# Including not all exogenous variables in the first stage IV regression

I am using this forum for the first time and hope to get comments on my question that I have been struggling to answer for quite some time now.

My dependent variable is a bounded variable Y [0 to 1] and I am using a GLM with a probit link. This variable is measured at time t.

The main independent variable is a binary variable X [0 and 1] and is believed to be endogenous. This variable is measured at t-1. Note that this does not mean periods. t-1 means few days before t in some, or few months before t in other cases. There are other independent exogenous variables. I would like to control for endogeneity using a two stage IV approach.

1st stage: I probit regress X against IVs that affect X but uncorrelated with Y directly. Most of the posts in this forum strongly suggest to also include all exogenous variables in the first stage because of econometric reasons. My problem is that some of these exogenous variables (EX1) are measured after t-1 but before t. Others (EX2) are measured before t-1.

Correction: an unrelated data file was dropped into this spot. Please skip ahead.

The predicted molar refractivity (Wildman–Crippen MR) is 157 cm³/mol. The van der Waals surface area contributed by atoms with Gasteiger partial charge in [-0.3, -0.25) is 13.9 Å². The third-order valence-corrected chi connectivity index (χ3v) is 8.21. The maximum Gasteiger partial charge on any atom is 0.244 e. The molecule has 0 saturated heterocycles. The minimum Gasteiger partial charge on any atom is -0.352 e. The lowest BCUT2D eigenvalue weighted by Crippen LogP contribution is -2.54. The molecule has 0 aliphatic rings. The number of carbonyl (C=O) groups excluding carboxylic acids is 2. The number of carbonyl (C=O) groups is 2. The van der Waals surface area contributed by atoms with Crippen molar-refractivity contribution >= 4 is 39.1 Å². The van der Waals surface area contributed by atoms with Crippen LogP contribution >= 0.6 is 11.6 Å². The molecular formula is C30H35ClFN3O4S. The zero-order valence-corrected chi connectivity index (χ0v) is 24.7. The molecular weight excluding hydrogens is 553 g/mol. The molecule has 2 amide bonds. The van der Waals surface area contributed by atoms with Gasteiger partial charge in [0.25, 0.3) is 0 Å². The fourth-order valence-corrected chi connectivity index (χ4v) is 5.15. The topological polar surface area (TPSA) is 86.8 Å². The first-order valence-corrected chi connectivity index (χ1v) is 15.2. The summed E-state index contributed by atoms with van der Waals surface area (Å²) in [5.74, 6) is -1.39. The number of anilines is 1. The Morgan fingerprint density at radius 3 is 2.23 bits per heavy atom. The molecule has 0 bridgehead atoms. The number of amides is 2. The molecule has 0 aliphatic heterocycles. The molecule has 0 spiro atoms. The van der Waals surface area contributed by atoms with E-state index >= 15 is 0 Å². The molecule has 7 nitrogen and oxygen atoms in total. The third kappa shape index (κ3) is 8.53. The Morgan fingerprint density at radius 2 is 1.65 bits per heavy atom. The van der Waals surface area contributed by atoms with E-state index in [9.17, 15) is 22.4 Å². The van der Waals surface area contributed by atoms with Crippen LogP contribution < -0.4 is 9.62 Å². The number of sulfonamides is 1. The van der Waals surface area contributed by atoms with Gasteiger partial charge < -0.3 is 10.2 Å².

Basically, it does not make sense to include these EX1 in the first stage regression as they cannot explain something (X) that happened before. I will try to illustrate this: In this situation, would be OK to include EX2 only in the first stage regression and to include all exogenous variables in the second regression as shown below?

1 stage (Probit): X = aIVs + bEX2 + e

2 stage (GLM with Probit): Y = Xhat + aEX1 + bEX2 + e

The reason to include all exogenous variable in the first-stage regression is because the endogenous variable $X$ could be correlated with other independent regressors in the $Y$ equation, let say a $\mathbf x_z$ vector. If $X$ is correlated with the order regressors $\mathbf x_z$, the other regressor would be correlated with the error term $u$, introducing bias.
Without including all exogenous variables the IV estimatior would be inconsistent. If $EX1$ is irrelevant to explain $X$ its coefficient on the first stage regression would be close to zero, so I don't see why including it would be a problem. Wooldridge (2002), Econometric Analysis of Cross Section and Panel Data, pag, 91 says: "Problem 5.11 asks you to show that omitting $x_1; . . . ; x_K$ in the first-stage regression and then explicitly doing the second-stage regression produces inconsistent estimators of the $\beta_j$"